In a request for information regarding new investments at Charleroi airport near Brussels, the European Commission refers to the construction of a second runway, a false news story published by a Belgian website as a 1 April spoof.
In its request to the Belgian authorities, the Commission mentions an article according to which Charleroi airport plans to build a new runway. This article is however an April spoof, published by the little-known website Pagtour.
Jean-Jacques Clocquet, CEO of Charleroi airport, expressed dismay as to the professional standards of the EU executive in investigating cases of state aid.
“One can ask oneself questions about the seriousness with which some officials in charge of dossiers work at the Commission”, Clocquet was quoted by the Belgian press as saying.
According to him, there has never been any talk about building a new runway.
“This was a 2013 April spoof and the Commission builds on this text to pin us unnecessarily,” he said, calling on the EU executive to stop harassing Charleroi airport.
Charleroi airport, also known as Brussels South, has come under scrutiny by the Commission's competition department. Charleroi airport is a low-cost alternative to Brussels’s main Zaventem airport, which grew in the late 1990s with the arrival of low-cost carrier Ryanair. The EU executive objected to the assistance provided by the Walloon government to the airport, arguing the facility is owned by the Wallonia regional government and thus the benefits could be considered state aid.
In 2008 the EU General Court decided that the Commission case against Charleroi airport should be annulled on procedural grounds. In 2012 the Commission re-opened the case.
The website Pagtour appears to be delighted by the developments.
“Who said that Pagtour was not read by the higher authorities that govern us? And that our website wasn’t influential? An article by [editor] Pierre Proneuve caught all the attention of [the Commission’s] Directorate General Competition to the extent that they summoned Charleroi Airport. But the bad news for them was that it was an April spoof,” the website wrote.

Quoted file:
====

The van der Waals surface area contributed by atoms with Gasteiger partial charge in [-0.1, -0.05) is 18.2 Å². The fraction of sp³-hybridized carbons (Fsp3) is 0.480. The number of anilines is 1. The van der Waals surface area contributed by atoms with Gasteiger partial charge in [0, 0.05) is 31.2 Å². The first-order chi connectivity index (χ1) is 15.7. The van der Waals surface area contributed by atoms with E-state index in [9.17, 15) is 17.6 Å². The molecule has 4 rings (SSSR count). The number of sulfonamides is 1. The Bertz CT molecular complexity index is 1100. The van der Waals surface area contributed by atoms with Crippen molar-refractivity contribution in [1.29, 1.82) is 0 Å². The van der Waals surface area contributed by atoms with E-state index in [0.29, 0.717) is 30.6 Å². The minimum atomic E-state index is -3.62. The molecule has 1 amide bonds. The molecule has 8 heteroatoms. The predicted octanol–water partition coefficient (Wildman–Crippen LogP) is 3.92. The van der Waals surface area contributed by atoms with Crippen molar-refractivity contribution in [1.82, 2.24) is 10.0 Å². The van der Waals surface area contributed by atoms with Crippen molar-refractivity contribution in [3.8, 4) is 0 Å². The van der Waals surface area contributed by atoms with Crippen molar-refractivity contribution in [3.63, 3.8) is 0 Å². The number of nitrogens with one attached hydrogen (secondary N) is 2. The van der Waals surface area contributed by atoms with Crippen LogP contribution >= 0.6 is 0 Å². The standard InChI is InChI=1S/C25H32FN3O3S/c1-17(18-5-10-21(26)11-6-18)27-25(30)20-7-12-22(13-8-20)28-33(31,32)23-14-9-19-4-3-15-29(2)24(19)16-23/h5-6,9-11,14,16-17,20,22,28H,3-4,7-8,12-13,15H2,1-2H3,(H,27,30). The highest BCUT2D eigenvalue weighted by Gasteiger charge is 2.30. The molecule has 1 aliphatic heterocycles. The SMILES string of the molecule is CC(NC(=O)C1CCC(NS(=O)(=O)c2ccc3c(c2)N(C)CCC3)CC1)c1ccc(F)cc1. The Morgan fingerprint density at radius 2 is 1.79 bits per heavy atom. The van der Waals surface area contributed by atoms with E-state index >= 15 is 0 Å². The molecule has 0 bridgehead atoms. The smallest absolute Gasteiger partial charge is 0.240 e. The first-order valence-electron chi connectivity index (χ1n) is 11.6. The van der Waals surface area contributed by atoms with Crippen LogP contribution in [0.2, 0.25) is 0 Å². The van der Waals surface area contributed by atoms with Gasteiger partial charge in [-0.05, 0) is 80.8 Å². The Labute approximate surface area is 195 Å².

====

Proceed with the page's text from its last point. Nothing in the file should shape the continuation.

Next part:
Pagtour added that every 1 April its editor publishes a false news story, his inspiration for 2013 having been the Charleroi airport. As ‘safeguards’ the article mentions wacky details, such as a secret airport commission the members of which drink only Spa water and always meet in a fish restaurant. But apparently even this did not help Commission officials to detect the spoof.
The EU executive wasn’t the only one to be trapped. According to Pagtour, the Commission’s letter was first sent to the Belgian federal government, which re-assigned it to the Walloon government, which finally re-sent it to Charleroi airport. Nobody apparently detected the spoof.
“This speaks for itself about the sense of humour, not to say the insight, of those who govern us”, Pagtour concludes.
Asked by EURACTIV to comment on the press reports, Commission spokesperson Chantal Hughes said that the EU executive had based itself on a statement by Walloon minister André Antoine regarding Charleroi airport, made on 11 April.
The statement however doesn’t mention a second runway. Asked by EURACTIV if the Commission letter makes mention of a second runway, Chantal Hughes said she could not provide details as its text was confidential.
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